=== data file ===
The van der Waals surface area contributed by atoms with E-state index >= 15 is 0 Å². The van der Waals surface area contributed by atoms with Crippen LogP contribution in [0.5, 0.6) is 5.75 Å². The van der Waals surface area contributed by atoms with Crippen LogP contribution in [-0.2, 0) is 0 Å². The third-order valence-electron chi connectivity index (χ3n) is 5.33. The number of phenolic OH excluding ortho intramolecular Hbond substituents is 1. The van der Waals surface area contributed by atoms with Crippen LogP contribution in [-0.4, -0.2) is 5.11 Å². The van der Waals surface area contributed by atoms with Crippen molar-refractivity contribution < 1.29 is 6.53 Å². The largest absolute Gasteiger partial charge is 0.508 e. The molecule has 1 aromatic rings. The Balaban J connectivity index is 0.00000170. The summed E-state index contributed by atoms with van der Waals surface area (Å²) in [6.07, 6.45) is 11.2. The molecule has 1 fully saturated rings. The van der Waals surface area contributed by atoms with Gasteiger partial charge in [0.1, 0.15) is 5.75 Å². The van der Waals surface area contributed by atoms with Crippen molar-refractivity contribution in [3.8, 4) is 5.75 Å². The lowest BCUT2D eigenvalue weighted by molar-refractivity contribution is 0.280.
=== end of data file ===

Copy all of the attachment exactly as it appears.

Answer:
The van der Waals surface area contributed by atoms with E-state index >= 15 is 0 Å². The van der Waals surface area contributed by atoms with Crippen LogP contribution in [0.5, 0.6) is 5.75 Å². The van der Waals surface area contributed by atoms with Crippen LogP contribution in [-0.2, 0) is 0 Å². The third-order valence-electron chi connectivity index (χ3n) is 5.33. The number of phenolic OH excluding ortho intramolecular Hbond substituents is 1. The van der Waals surface area contributed by atoms with Crippen LogP contribution in [-0.4, -0.2) is 5.11 Å². The van der Waals surface area contributed by atoms with Crippen molar-refractivity contribution < 1.29 is 6.53 Å². The largest absolute Gasteiger partial charge is 0.508 e. The molecule has 1 aromatic rings. The Balaban J connectivity index is 0.00000170. The summed E-state index contributed by atoms with van der Waals surface area (Å²) in [6.07, 6.45) is 11.2. The molecule has 1 fully saturated rings. The van der Waals surface area contributed by atoms with Gasteiger partial charge in [0.1, 0.15) is 5.75 Å². The van der Waals surface area contributed by atoms with Crippen molar-refractivity contribution in [3.8, 4) is 5.75 Å². The lowest BCUT2D eigenvalue weighted by molar-refractivity contribution is 0.280.